In 1967, her Muslim son, the bard Amar Sheikh, poses a question to his readers in an article: How am I a traitor?

He narrates a happening: “I cannot forget that day. I had returned from an election meeting in which I had performed as usual and was taking a nap when I was awakened by some commotion- A kick on the door of my apartment in the chawl. Then another kick. The door gave way with it. It opened wide. Someone rushed in, lunged at me. I sprang to my feet and grabbed him. A battle royal ensued. My attacker was in his early thirties. I had completed fifty. I did not spare him. Nor did he while letting himself go at me. It is not the beating I had to take that hurts but the words which he shouted at me, the mindset behind those words. ‘Amar Sheikh is a Muslim’ he yelled. ‘He deserves to be lynched. He has married a Hindu woman. Haul me before a court and put me in a jail but I shall come out and lynch this man. I shall become a martyr for killing a Muslim.”

Amar Sheikh writes further in this article: “I have been living in this locality for the last seven years. My attacker grew up watching me. My daughter grew up with him. And today he barges into my house after beating up three Muslims on his way. Why? – Because I am a Muslim. And a Muslim is a traitor; an arch-enemy of this country. I with my record of service to this country and to my people am called a traitor and he who has never shown any concern for this country is a patriot because he is born a Hindu! We were born as Muslims and that puts a stamp on our forehead in this country: TRAITOR! Why?”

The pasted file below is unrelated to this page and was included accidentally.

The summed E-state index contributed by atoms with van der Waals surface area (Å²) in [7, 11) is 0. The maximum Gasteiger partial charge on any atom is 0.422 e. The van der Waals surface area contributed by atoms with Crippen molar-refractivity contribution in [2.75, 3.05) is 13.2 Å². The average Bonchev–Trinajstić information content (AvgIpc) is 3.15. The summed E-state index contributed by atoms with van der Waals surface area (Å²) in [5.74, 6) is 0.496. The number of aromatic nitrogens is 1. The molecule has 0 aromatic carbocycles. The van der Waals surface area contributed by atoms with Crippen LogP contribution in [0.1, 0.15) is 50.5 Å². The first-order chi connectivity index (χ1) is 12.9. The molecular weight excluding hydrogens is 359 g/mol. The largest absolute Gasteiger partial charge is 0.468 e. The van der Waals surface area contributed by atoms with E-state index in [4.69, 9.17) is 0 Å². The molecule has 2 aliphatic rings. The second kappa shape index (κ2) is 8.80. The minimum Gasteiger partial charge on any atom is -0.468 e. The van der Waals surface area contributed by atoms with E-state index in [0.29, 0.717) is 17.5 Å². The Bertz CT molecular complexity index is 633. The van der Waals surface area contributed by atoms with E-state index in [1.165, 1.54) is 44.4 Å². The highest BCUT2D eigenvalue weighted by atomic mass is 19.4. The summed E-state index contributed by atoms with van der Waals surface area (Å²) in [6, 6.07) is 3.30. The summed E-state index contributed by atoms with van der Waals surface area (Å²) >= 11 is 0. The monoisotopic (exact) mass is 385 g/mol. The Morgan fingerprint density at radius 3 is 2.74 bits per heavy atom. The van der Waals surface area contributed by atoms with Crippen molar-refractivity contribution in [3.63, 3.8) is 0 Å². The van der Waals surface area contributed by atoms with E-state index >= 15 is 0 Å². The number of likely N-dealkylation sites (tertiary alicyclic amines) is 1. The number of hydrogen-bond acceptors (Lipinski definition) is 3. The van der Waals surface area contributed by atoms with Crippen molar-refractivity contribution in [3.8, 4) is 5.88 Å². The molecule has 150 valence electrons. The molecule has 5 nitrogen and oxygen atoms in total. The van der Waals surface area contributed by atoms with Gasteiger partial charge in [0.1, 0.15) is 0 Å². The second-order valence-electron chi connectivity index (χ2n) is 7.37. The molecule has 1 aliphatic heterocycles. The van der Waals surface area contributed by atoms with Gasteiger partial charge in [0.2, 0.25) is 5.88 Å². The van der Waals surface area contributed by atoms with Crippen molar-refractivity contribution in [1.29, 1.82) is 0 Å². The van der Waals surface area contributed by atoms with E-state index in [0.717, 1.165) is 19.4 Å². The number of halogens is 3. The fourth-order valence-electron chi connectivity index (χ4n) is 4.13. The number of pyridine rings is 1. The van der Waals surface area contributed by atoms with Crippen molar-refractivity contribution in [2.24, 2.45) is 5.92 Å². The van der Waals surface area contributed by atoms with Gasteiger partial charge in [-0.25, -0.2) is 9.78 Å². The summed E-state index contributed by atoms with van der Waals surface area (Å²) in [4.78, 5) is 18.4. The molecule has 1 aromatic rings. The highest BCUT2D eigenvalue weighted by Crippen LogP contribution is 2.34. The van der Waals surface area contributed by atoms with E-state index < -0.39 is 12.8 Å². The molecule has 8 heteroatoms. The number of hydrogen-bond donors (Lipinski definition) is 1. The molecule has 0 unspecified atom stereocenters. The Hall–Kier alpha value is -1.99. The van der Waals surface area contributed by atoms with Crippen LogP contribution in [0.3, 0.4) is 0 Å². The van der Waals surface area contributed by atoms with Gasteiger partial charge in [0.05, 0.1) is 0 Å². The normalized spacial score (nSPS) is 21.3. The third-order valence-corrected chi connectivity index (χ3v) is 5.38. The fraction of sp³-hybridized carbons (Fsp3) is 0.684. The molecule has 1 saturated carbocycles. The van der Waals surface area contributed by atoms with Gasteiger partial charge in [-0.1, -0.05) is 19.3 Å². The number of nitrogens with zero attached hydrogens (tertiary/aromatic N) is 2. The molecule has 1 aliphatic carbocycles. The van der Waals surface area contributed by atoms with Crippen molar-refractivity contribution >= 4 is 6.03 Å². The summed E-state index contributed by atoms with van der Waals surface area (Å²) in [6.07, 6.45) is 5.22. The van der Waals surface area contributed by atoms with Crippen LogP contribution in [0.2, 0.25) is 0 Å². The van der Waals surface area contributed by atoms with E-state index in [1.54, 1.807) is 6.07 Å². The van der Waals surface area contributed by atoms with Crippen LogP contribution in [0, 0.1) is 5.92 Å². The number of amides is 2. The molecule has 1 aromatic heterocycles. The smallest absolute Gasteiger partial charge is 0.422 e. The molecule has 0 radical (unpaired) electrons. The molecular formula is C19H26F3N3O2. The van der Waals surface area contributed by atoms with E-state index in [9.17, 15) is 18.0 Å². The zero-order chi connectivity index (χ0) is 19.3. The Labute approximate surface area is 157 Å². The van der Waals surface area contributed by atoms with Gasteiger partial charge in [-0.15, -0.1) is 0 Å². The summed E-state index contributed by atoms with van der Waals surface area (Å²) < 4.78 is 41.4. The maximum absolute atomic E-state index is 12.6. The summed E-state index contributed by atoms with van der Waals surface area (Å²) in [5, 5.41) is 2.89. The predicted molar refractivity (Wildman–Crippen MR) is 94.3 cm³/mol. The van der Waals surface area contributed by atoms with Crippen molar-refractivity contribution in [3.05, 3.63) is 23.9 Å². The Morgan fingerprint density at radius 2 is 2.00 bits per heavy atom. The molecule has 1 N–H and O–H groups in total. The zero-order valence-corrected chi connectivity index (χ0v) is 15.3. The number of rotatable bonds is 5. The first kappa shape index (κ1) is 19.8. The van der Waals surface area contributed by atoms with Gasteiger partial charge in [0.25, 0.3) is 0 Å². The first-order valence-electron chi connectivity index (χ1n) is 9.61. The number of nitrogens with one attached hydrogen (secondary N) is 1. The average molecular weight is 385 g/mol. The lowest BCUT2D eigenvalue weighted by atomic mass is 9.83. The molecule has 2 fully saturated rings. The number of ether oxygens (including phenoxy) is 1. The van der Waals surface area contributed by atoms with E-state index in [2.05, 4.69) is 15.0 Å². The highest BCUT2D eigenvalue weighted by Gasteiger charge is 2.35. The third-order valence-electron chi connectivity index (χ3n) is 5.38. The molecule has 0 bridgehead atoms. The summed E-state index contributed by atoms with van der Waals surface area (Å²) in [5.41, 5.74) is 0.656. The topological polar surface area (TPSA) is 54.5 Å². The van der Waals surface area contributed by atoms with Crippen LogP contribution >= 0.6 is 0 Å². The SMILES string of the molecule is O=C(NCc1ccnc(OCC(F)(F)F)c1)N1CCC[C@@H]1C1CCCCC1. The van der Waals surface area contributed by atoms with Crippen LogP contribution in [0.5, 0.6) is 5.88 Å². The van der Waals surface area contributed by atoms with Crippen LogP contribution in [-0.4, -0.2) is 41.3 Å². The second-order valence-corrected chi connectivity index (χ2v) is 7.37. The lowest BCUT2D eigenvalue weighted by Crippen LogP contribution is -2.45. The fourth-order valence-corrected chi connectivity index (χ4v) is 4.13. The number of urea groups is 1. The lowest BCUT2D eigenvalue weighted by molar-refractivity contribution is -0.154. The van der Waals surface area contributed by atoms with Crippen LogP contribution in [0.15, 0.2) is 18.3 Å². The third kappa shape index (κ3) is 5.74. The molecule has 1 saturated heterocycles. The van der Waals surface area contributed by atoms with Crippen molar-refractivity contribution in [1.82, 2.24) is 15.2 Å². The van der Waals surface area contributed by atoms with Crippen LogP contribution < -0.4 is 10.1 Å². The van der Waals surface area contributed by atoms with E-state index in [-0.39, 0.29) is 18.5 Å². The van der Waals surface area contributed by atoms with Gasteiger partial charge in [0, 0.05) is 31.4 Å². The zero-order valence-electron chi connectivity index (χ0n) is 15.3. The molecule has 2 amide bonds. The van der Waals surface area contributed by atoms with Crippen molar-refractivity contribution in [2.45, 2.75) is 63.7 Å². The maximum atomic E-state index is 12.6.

This excerpt says everything.

“How can he kill the poor, innocent animals and be so gentle?” I used to ask myself in those days. Years later, I became a meat eater but have never cared to ask myself how I relish eating animals killed by someone, despite my gentle, non-violent nature”

I came across Munerbi’s poetry and this article of her son in a book which was given to me during the post Babri-masjid days i.e. when communal passions were running high once more in the country and a spate of communal riots was already on. The climate around me was once again rife with Muslim-hating and the word I had first heard used against Muslims at the time of the partition of the country was once again common currency: Laandya: The human dog with a cut tail.